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Openbench Logic Sniffer is an open source logic analyzer. It’s designed to support the SUMP logic analyzer software at the lowest possible cost. Download the source and design files from the Gadget Factory project page.
This project started in the comments on a post. Initial circuit design, PCB layout, development, and testing continued in the forum under the code name Project SUMP PUMP. Many, many people contributed ideas and advice, the Gadget Factory and Dangerous Prototypes coordinated circuit development and routed the PCB. We borrowed heavily from the Gadget Factory’s Butterfly Platform.
The Open Logic Sniffer is a purpose-built logic analyzer board designed to be low cost but high speed. It sacrifices a lot of the features you’d look for in a full-scale development board to achieve our primary goals:
- 70MHz+ sample speeds
- 32 channels
- 16 buffered, 5volt tolerant channels
- USB interface, USB powered
- USB upgradable everything
- Make it as DIY as possible
- Make it as open source as possible
- $30-$40 price range
We didn’t quite hit our initial price range, but we got really close.
You can get your own assembled Open Logic Sniffer at Seeed Studio for $45, including worldwide shipping. Continue reading about the design and collaboration below.
Today we completed an initial PIC firmware for the open source logic analyzer. The PIC has two operating modes: a serial bridge for SUMP to talk to the client on the FPGA, and a ROM programmer that updates the AT45DB041D flash chip with new logic for the FPGA. There’s still some bugs, but the design is coming together. Give your suggestions and follow our progress in the forum.
Major to dos:
- Finish the USB bootloader port to 18f24j50
- Clean and comment the PIC source
- Clean up the PERL updater scripts
A few months ago we started working with the Gadget Factory to build an open source logic analyzer. After a very successful collaboration, we’re almost ready to order the first PCBs. Click here for a large PCB image [PNG].
The draft device has 16 buffered (5volt tolerant) input channels, and 16 unbuffered I/O channels on a wing header. The PC connection is USB 2.0 with a PIC18F24J50 microcontroller. Both the PIC and the FPGA firmware will be USB upgradable.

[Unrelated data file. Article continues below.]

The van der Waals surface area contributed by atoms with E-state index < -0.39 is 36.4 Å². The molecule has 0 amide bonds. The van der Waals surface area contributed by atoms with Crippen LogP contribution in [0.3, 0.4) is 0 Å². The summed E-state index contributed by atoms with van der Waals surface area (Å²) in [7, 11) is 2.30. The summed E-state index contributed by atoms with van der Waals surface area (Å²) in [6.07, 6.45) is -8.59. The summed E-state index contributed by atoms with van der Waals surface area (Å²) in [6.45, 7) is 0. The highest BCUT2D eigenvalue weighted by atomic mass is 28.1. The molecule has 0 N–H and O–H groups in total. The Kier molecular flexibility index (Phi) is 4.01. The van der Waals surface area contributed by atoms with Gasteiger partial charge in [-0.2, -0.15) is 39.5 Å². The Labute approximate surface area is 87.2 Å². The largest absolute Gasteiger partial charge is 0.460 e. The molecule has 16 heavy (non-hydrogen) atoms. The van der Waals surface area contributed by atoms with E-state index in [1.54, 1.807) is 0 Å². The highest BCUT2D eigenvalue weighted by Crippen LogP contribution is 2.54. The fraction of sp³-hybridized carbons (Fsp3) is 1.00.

You can follow our most recent progress in the forum. Uwe’s block diagram of the final design follows.
Merve is working on an Arduino-driven logic analyzer design in the Arduino Forum. It uses logic chips to drive SRAM memory during acquisition, the Arduino then dumps samples from the SRAM via a shift register.
We’re really interested in the result of this design. We once attempted a logic chip-based analyzer, but the design got complicated at high speeds because of the need for 16bit+ synchronous counters to drive the SRAM. Instead, we moved to CPLDs to try and squeeze all the logic ICs into a single, reprogrammable chip.
Several readers submitted a link to this post, thanks for the tip!
Read our goals and specs after the break.
This is an updated guide to the Bus Pirate logic analyzer mode, it expands on the initial documentation posted earlier.
Bus Pirate firmware v3.0 introduced a logic analyzer mode that works with the SUMP open source logic analyzer client. The logic analyzer can record 4096 samples at up to 1MHz, each channel has a selectable sample trigger.
***BIG WARNING*** The Bus Pirate will never be a substitute for a ‘proper’ logic analyzer, the hardware isn’t designed for it. The Bus Pirate can’t store a lot of samples, it can’t feed live samples very fast, and speeds are in the kHz range, not MHz.
Despite the limitations of the Bus Pirate hardware, the logic analyzer worked well enough to examine decoded IR remote signals. It’s also well suited to debug environments where you can control the bus speed (and the Bus Pirate may already be connected for other reasons). It should also be able to look at most I2C traffic (400kHz clock).
Documentation below. There’s still time to get a Bus Pirate v3, $30 including worldwide shipping.
We wanted to check the remote control output while we debugged the color changing pumpkin. Usually we’d use a Saleae Logic, but instead we made an experimental logic analyzer firmware for the Bus Pirate.
***BIG WARNING*** The Bus Pirate will never be a substitute for a ‘proper’ logic analyzer, the hardware isn’t designed for it. The Bus Pirate can’t store a lot of samples, it can’t feed live samples very fast, and speeds will be in the kHz, not MHz. This test firmware records 4096 samples at a fixed 10kHz sampling rate.
Despite the limitations of the Bus Pirate hardware, our logic analyzer worked well enough to examine decoded IR remote signals. It’s also well suited to debug environments where you can control the bus speed (and the Bus Pirate may already be connected for other reasons).
We’re releasing the logic analyzer as a separate firmware for v2go and v3 only, but once it’s improved we plan to integrate it into the trunk. Documentation below.
There’s still time to get a Bus Pirate v3, $30 including worldwide shipping.
Today we played with a few open source logic analyzer clients in preparation for an upcoming prototype. The best we found is SUMP, written in Java. There’s also compatible host software for several FPGA development boards, we found even more ports floating around the web.
SUMP has a SourceForge page, but it doesn’t look very active. Jack Gassett’s ButterFly Platform has a SUMP compile for Windows that doesn’t require you to install the complete Java framework. You’ll also need the rxtx Java library for your platform.
Do you know of any other clients or SUMP resources?